5 Airlines That Now Offer Child Free Cabins, Quiet Zones & More

by SharonKurheg

Henry Beasley is a musician who hails from New Zealand. Not long ago, he was on what he claimed was a 29-hour flight to Berlin (yeah, I know the world’s longest flight has been less than 20 hours; I guess he’s including stopovers? Or was just exaggerating? I dunno). Apparently so was a child who was not happy to be on that flight, because they wailed so much that Beasley eventually made a TikTok video about it that, at last glance, had about 2.5 million views:


Hey babe, how was your flight?

♬ original sound – Balu Brigada

The comments to the video, of course, were heavy on the topic of kid free flights and kid free sections of planes. Not the first time people have brought that up, won’t be the last. But it turns out that a small handful of airlines actually DO take the possibility of flying without screaming children to heart:

AirAsia X

AirAsia X (AAX) is the medium haul, low-cost affiliate of the AirAsia Group. It commenced operations in 2007 and operates an all wide-body A330-300 fleet. AirAsia X currently has 12 aircraft in service that offer flights across seven popular routes from Kuala Lumpur to New Delhi, Sydney, Seoul (Incheon), Tokyo (Haneda), Sapporo (Chitose) and Osaka (Kansai), and from Osaka (Kansai) to Honolulu.

Since 2013, Air Asia X has offered what they call a ‘quiet zone’ cabin class. It takes up rows 7 through 14 of the economy section. Open to passengers aged 10 and over,  passengers can book seats in this part of the plane for a small fee.

With a seat in the Quiet Zone, you can expect:

  • Minimal noise with no disturbances
  • Strategically located behind the Premium cabin from rows 7 – 14 for speedy disembarkation
  • Gentle ambient lighting
  • New! – Early meal service


IndiGo is a low-cost airline headquartered in Gurgaon, Haryana, India. It commenced operations in 2006 and operates nearly 250 Airbus A320s and 321s, along with 35 ATR 72-600s.

Although not a member of any alliances, IndiGo codeshares with Air France, American Airlines, KLM, Qantas, Qatar Airways, Turkish Airlines and Virgin Atlantic.

IndiGo introduced its version of Quiet Zones in 2016, where children under the age of 12 would not be allowed to sit. As they said in a statement at the time:

Keeping in mind the comfort and convenience of all passengers row numbers 1 to 4 and 11 to 14 are generally kept as a Quiet Zone on IndiGo flights. These zones have been created for business travelers who prefer to use the quiet time to do their work.

The airline further added to this restriction saying that the same age group of children won’t be allowed to sit in rows 1, 12, and 13, which, besides offering extra legroom, also the location of their planes’ emergency exits.

Japan Airlines

Founded in 1951, Japan Airlines (JAL) is Japan’s flag carrier and the country’s second-largest airline (as of 2021). It’s a member of oneworld Alliance.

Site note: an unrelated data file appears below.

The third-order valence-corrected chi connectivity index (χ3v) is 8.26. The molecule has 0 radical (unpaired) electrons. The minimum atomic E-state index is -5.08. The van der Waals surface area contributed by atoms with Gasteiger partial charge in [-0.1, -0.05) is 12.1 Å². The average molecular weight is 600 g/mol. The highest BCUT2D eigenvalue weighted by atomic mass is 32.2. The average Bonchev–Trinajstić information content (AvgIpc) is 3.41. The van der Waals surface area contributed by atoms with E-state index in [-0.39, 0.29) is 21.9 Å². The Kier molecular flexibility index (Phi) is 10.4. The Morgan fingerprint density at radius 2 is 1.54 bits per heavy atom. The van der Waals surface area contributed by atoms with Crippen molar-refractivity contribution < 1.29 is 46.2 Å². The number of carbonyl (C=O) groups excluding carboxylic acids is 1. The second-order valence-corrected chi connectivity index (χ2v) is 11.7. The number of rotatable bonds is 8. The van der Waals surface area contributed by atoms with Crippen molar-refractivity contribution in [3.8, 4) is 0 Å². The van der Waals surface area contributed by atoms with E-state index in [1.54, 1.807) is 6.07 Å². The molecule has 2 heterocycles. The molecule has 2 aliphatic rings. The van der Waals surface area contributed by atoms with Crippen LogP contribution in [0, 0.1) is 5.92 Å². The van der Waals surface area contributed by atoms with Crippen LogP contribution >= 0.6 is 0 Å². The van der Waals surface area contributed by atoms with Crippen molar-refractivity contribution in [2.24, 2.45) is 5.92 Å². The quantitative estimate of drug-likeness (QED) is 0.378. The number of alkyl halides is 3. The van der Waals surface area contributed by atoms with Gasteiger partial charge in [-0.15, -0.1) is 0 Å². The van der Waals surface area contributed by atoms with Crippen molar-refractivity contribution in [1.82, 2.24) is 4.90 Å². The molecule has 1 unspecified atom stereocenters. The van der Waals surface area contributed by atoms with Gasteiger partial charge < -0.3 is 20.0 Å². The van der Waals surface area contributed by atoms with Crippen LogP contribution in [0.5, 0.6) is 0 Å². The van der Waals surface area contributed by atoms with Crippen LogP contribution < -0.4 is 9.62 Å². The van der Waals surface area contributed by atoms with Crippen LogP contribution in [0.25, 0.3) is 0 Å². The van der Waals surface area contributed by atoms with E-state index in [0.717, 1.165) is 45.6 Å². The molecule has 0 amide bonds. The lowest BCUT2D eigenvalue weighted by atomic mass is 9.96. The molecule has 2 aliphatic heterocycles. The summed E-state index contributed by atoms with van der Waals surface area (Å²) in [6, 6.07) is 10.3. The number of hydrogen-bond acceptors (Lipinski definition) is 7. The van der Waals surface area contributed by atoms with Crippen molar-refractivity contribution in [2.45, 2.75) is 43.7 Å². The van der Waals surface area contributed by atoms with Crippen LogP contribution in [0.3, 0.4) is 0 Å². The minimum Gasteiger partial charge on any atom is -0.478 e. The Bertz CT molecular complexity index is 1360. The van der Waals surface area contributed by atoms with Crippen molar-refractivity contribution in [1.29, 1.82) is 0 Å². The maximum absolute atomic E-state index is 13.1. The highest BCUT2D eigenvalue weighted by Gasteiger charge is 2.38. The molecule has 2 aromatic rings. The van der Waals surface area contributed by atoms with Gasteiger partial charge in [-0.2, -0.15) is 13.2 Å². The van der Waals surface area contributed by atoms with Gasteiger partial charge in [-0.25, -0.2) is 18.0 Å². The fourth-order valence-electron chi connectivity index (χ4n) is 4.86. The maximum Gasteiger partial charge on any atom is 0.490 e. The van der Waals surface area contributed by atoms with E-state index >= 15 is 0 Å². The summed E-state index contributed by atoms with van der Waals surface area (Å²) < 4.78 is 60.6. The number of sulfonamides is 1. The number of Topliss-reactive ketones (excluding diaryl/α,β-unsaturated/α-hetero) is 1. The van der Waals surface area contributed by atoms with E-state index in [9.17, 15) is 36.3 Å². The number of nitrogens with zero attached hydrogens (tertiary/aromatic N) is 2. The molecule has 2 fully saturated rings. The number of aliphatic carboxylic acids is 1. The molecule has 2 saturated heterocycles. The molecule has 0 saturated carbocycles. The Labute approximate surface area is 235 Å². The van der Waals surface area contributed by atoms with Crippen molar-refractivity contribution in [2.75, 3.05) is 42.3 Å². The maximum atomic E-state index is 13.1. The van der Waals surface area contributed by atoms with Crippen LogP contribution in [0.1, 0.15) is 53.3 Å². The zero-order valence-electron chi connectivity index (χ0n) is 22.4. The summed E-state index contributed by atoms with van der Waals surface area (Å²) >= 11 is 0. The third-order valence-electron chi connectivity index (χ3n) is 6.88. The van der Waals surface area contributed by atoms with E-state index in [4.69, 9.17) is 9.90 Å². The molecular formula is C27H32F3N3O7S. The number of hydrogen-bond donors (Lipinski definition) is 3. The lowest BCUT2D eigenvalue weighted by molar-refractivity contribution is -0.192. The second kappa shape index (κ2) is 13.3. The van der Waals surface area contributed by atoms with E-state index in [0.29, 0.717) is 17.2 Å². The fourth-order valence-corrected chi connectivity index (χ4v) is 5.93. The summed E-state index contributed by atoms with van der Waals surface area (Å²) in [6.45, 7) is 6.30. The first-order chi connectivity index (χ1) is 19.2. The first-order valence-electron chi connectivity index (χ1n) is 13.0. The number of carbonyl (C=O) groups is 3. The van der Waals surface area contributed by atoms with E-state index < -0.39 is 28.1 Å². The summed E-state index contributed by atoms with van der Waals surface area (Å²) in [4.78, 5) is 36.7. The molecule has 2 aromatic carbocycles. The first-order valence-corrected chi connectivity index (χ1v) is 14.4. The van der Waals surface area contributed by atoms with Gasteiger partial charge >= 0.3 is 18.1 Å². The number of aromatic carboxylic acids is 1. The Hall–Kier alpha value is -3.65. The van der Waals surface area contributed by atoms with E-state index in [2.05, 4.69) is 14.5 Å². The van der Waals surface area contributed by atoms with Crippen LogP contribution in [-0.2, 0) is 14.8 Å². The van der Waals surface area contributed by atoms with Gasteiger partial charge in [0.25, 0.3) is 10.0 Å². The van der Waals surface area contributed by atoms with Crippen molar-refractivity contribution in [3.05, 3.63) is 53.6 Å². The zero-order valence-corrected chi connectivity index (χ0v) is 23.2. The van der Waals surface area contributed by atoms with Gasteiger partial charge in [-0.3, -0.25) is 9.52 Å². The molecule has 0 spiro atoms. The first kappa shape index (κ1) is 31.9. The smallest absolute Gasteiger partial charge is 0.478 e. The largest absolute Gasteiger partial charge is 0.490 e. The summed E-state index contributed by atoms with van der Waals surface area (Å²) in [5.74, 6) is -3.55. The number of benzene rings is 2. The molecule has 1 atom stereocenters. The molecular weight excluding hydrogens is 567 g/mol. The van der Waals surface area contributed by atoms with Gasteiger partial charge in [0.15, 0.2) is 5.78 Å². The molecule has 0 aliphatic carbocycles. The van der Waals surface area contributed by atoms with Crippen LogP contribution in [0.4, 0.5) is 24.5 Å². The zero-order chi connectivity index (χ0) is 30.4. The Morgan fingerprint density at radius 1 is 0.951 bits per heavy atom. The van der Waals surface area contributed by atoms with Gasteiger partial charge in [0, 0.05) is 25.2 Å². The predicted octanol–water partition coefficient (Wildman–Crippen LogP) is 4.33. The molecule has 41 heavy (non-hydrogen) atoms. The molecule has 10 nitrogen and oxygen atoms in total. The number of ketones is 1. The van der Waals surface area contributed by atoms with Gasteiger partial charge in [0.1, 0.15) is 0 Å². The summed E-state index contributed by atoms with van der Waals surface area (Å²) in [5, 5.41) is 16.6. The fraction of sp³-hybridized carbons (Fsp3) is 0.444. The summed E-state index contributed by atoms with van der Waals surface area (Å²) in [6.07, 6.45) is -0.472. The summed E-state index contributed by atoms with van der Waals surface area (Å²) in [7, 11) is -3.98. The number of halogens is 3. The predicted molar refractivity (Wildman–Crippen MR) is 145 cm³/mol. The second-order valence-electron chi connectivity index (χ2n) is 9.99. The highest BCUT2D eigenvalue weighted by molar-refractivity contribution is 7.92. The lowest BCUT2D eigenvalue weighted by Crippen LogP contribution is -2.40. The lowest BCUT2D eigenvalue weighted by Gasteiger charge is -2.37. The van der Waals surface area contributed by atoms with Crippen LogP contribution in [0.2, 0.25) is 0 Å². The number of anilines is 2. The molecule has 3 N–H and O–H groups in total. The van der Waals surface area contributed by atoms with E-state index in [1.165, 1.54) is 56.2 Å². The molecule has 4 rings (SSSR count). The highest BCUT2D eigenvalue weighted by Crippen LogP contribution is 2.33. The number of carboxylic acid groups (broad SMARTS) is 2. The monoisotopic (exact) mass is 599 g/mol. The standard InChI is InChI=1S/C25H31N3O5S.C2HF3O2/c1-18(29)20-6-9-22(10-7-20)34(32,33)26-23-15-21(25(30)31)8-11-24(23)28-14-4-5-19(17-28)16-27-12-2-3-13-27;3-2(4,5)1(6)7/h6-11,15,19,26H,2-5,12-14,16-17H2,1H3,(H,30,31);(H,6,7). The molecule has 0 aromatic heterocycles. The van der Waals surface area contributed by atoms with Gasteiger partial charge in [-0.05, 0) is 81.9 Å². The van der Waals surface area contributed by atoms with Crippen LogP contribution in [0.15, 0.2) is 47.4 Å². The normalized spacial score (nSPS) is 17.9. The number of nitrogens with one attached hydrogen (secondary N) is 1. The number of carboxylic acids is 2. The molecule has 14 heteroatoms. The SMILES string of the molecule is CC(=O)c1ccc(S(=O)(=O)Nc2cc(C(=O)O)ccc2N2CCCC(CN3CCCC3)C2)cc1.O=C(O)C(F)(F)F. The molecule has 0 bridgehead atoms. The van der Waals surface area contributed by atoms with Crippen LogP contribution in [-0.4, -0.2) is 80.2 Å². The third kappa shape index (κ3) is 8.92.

JAL doesn’t have any dedicated quiet zones on its planes. Instead, they have a key image in maps of their planes. Besides pointing out where the exit seats are and which seats have more leg room, they also tell you where infants aged 8 days to 2 years are sitting. Here’s more information about it.

Malaysia Airlines

Malaysia Airlines was founded in 1947 as Malayan Airways, but have flown under its current name since 2015. They’re a member of the oneworld Alliance.

The airline has attracted both praise and criticism for its decision to not allow children to travel in certain classes or cabins of its aircraft.

  • Infants are not permitted in First Class on Malaysia Airlines’ Airbus A380s due to the non-availability of baby bassinets in the cabin.
  • Children under the age of 12 are not allowed to travel in the 70-seat upper deck economy section of the airline’s A380s.

Scoot Airlines

Scoot Airlines is a subsidiary of Singapore Airlines. It began operations in 2012, on medium and long-haul routes from Singapore. They fly a small variety of Airbus A320s, A321s and Boeing 787s.

Scoot Airlines is part of the Value Alliance (one of those alliances you rarely hear about. Here are some other ones).

Scoot offers a program on their 787s called ScootinSience, which is their version of a quiet cabin zone. From their website:

Scoot in peace and quiet when you reserve seats in our ScootinSilence zone located at the front of all our 787 Dreamliners. Besides the exclusive and silent cabin (no kids under 12 allowed here), you can also enjoy additional comfort — every seat comes with an adjustable headrest and you can reserve Super and Stretch seats (where available)! What’s more, you’ll also be able to get off the aircraft ahead of others upon landing!

Fortunately or unfortunately (depending on how you look at it), no U.S.-based airline has ever seriously looked at having child-free zones on any of their planes (could you image the brouhaha if they did?!?!). Then again, neither has any airline in the Americas, the African continent, Europe, or most other parts of the world, either; it seems to be a very “Asian” thing.

Feature Photo (cropped, built upon): Bridget Coila / flickr / CC BY-SA 2.0

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1 comment

JohnB October 19, 2022 - 2:45 pm

I blame that screaming on the parents. Babies have difficulty with ear pressure. The mother should have had multiple bottles with her for preventing this. Even a binky will ease the ear pressure. But noooooo, the parents are doing nothing….


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